For a world in energy crisis, it is a sobering thought that 60% of all energy used in power production is lost. It is among the most wasteful industrial processes in existence – yet a simple solution is at hand.

Power plants run at an efficiency of 40%. However, this can be raised to 90% through the implementation of a District Energy system.


A staggering 60% of the fuel used in power plants is wasted, lost as heat to the atmosphere. District Heating lets us reuse this energy effectively.

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  • Economics of necessity

    It’s the story of our time – energy and the economy. Since the industrial revolution, economic development has been fundamentally dependent on fossil fuel. Yet the finite nature of these fuels, combined with the environmental threat they pose, means continued growth depends on reforming our energy system – quickly.

    Finding clean, sustainable sources of energy is of course central to reducing dependency on fossil fuel, and huge strides have been made in making renewable power more competitive. However, less well known is the fact that our existing energy infrastructure is needlessly inefficient and that there is enormous potential for gaining energy through recovery and recycling initiatives.

    Indeed, the adoption of renewable energy is meaningless unless accompanied by a wide-ranging improvement in energy efficiency. In other words, there’s little point in generating more sustainable energy if we continue to use that energy in an unsustainable way.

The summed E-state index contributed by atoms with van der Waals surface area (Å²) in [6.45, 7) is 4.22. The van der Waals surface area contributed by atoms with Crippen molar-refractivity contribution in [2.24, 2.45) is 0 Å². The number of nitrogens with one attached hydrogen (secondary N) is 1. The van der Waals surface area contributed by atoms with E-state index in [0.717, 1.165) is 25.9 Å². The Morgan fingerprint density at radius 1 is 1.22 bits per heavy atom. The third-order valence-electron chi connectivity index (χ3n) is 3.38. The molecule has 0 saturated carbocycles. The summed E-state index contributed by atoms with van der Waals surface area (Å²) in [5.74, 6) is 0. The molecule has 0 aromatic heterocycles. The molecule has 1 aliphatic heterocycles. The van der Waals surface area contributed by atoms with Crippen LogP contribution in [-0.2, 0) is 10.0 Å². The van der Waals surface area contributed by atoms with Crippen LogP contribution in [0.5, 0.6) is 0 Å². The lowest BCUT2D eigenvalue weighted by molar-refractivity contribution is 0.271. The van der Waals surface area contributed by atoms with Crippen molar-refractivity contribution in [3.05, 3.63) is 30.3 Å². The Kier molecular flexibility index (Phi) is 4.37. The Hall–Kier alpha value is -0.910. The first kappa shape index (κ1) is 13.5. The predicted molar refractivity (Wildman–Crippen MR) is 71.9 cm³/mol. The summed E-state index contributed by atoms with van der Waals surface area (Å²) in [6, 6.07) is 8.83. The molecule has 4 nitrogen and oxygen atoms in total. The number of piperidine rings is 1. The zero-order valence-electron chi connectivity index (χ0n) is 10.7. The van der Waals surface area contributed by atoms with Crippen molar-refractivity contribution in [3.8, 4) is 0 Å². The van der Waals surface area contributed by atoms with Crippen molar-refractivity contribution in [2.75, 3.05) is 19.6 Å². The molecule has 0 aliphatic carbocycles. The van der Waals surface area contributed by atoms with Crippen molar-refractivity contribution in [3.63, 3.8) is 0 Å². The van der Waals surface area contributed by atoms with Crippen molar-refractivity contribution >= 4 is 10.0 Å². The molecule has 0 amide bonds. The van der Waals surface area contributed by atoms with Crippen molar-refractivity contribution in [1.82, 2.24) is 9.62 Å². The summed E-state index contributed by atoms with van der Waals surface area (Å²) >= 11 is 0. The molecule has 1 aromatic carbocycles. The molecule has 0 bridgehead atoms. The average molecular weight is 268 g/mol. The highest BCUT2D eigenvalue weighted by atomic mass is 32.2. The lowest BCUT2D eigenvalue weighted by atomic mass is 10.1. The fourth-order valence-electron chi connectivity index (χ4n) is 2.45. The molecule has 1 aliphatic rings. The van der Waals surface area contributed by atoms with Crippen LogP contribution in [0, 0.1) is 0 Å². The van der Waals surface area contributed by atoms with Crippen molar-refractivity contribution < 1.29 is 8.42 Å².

• Broken pipe

    Recall the chilling pictures from 2010 of BP’s ruptured deep-water well pouring millions of barrels of oil into the Gulf of Mexico. It’s a fitting metaphor for power production. For every 100 mega-watts (MW) of electricity generated, 200 MW (enough to power 20,000 homes) pours out as waste. As industrial processes go, few are more inefficient. This wastage was accepted when fossil fuel was cheap and plentiful (and global warming relatively unknown). Today the situation couldn’t be more different or the need for change more urgent.

    Not much can be done to make power conversion itself more efficient. However, what can and must happen is to recover the energy (lost as heat) in this process and reuse it for other purposes.

  • Recycled energy

    Recycling heat in this way is the basic principle behind District Heating (or District Energy), a system for centrally supplying residential and commercial heating. The concept is to capture waste energy from power production and use it to heat water, which is then distributed via underground pipes to homes and buildings for heating purposes. The system can be used for cooling too by using recovered energy to power air-conditioning systems.

    The brilliance of the system is that it requires no “new” energy (fuel) to be used. Heating (and cooling) is provided simply by reusing energy that’s already in circulation – and often wasted.

  • Fuel plurality

    The engineering behind District Energy is remarkably simple and stable, making it highly flexible in terms of both scalability and compatibility with fuel sources. In fact District Energy networks can tap directly into renewable power sources such as wind turbines or biomass plants. In this way, it’s possible to provide heating and cooling for thousands of people using only renewable and recycled energy.

  • Carbon targets